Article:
Please keep your babies safe — new vaccine information for parents
If only it was possible to help every new parent understand and trust doctors on this one.
For those of us healthcare professionals who were practicing as recently as the 1970s and early 1980s, the latest news from the Centers for Disease Control and Prevention (CDC) went right through our hearts. The CDC just reported that a 7-month old infant died, and another four became seriously ill from Haemophilus influenzae type B (Hib) last year in Minnesota (which tracks illnesses more closely than many states).
The baby had not received any of his Hib immunizations, nor had two of the other children. The remaining two had only received two of their primary Hib series and none had had their 1-year booster shot. The CDC report, which was published in the January 23 issue of MMMR—Morbidity and Mortality Weekly Report, also found that fewer than half of the 7-month olds (46.5%) in the state had received their Hib series, a significant drop. That means we could be losing the herd immunity protection — that comes when high numbers are immunized to help protect others whose immune systems make them more vulnerable to getting sick, even when vaccinated, or protect babies too young to have yet received the full immunization series. And, in fact, one of the afflicted children was especially defenseless: a 3-year old who had an immunodeficiency.
With considerable relief, we thought Hib had been pretty much eradicated here, thanks to the Hib vaccine that became available in 1987, and most children were routinely getting the vaccine by the early 1990s. [Click on timeline image to enlarge.] Before then, about one in every 200 babies and children under age five came down with invasive Hib infections and it seemed like we cared for a child terribly sick with meningitis or pneumonia nearly every week.
By around 1994, Hib had become so rare — the CDC has found fewer than ten Hib-related deaths a year since then — that we didn’t have to worry about it much anymore. Neither did parents. And that’s a very good thing because, as Dr. Lance Chilton, M.D., professor of pediatrics at the University of New Mexico and co-chair of the Clinical Prevention Initiative Immunization group, explained, back in the 70s, about one in every 20 of those sick children died, and one in five was left with severe disability. We don't want to go back to those days.
Today, most younger doctors and nurses have never even seen a case of Hib and few parents have watched babies get sick or die from Hib. So, Hib might not seem a big deal. We can only hope that we can reach young parents and help them understand why it is a big deal and why it is important to get their babies vaccinated.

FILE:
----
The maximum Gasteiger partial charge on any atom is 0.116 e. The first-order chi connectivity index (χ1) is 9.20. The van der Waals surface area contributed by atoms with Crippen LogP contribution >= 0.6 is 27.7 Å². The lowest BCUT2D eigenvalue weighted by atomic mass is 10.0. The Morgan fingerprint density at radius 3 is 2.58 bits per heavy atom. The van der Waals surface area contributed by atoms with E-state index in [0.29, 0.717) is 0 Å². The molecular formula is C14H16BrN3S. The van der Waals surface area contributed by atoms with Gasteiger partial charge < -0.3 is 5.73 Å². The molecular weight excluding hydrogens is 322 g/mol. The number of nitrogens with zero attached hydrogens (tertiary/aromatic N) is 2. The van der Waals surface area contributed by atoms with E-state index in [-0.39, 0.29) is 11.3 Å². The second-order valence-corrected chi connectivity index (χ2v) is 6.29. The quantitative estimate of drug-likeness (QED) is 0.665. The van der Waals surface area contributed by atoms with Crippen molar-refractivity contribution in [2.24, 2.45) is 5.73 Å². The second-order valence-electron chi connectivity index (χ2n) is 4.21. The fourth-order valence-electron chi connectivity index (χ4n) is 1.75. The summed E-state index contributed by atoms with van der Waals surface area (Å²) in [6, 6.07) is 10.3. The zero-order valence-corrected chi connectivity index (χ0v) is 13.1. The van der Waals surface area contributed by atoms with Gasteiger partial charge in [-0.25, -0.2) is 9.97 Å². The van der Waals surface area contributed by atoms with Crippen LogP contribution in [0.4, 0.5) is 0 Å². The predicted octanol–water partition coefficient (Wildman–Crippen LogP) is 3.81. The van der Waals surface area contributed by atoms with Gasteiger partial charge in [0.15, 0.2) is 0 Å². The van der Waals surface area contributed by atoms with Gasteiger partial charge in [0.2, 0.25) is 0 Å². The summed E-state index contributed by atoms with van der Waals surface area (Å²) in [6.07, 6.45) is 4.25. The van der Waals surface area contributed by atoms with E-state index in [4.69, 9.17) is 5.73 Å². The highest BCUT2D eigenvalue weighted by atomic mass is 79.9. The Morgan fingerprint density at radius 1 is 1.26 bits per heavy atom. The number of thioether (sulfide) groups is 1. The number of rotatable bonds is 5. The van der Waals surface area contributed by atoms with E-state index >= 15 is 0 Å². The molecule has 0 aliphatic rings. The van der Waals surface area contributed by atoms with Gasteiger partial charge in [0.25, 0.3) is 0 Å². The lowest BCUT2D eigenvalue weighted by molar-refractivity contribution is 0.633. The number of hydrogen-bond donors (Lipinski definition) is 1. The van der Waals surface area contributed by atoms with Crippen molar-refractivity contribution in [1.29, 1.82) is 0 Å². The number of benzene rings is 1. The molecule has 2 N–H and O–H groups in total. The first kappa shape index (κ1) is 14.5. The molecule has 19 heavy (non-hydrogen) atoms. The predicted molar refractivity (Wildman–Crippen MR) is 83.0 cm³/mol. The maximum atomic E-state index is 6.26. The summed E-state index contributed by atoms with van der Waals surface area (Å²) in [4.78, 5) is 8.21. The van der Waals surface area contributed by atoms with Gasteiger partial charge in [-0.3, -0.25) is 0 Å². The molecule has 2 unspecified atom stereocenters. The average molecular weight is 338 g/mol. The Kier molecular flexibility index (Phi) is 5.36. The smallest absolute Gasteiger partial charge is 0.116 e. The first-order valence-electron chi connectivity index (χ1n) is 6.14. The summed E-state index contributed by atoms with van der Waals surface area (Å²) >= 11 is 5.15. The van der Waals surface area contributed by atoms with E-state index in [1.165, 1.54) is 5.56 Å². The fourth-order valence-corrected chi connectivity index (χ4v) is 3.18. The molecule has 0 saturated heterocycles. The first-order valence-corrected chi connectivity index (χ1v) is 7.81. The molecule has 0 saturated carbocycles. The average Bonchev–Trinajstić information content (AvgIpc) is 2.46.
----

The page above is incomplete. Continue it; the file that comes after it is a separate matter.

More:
It might have been tempting to disregard these cases in Minnesota as possibly as statistical fluke — except for another troubling finding in the CDC report. The children who hadn’t been vaccinated weren’t because of a vaccine shortage, but because the parents or guardians had refused to have their children vaccinated.
There are so many claims out there trying to scare parents about vaccines. I was going to address some of them, but there isn’t any science to address. They are not grounded in any good science. “Vaccines are among the most tested drugs we have,” said Dr. Chilton. Nothing is risk-free in life, but the risks of not vaccinating our babies are so much greater.
The Hib vaccination series begins at a baby’s 2 month check-up. Please don’t worry that they’re too little for a shot — it hurts a lot less than getting sick with Hib. One mother, and a registered nurse, wrote about how she’d procrastinated getting her daughter immunized until it became too late. Her daughter got sick with Hib, which caused epiglottitis (the airway quickly swells shut), a scary thing you only need to see once to understand the value of vaccines. Sometime, we can’t even get a breathing tube in, but her little girl was lucky.
Another news story this week brought home the devastating reality of Hib. Reporting from the Pediatric Association of Nigeria Conference, Drs. Adegoke Falade and Dr. Kikelomo Osinusi described a tragic situation they have been facing every day in their practices — a reality that doctors and parents here would find unimaginable. While Nigeria is the one of the wealthiest countries on the African continent, it has one of the highest child mortality rates.
One out of every five Nigerian children dies before reaching their fifth birthday.
The disease that is responsible for the most deaths among Nigeria’s youngest children — killing more than 200,000 children a year — is pneumonia. Half of those deaths are due to Hib and pneumococcus. The greatest challenge these doctors face in working to improve child health there is trying to get Hib vaccines to children.
Googling for health information is increasingly becoming a tangled web of junk for parents to try and sort through. It is understandable why it’s hard to know what to trust or how to weigh the risks and benefits. Admittedly, there is also a lot of unsupportable preventive public health stuff out there, but basic childhood immunizations are not among them. Below, are some good sources of information, along with the vaccinations that are recommended by the CDC.
Please protect your babies.
HibDisease.com — information and research for parents, medical professionals and media from the National Association of Pediatric Nurse Practitioners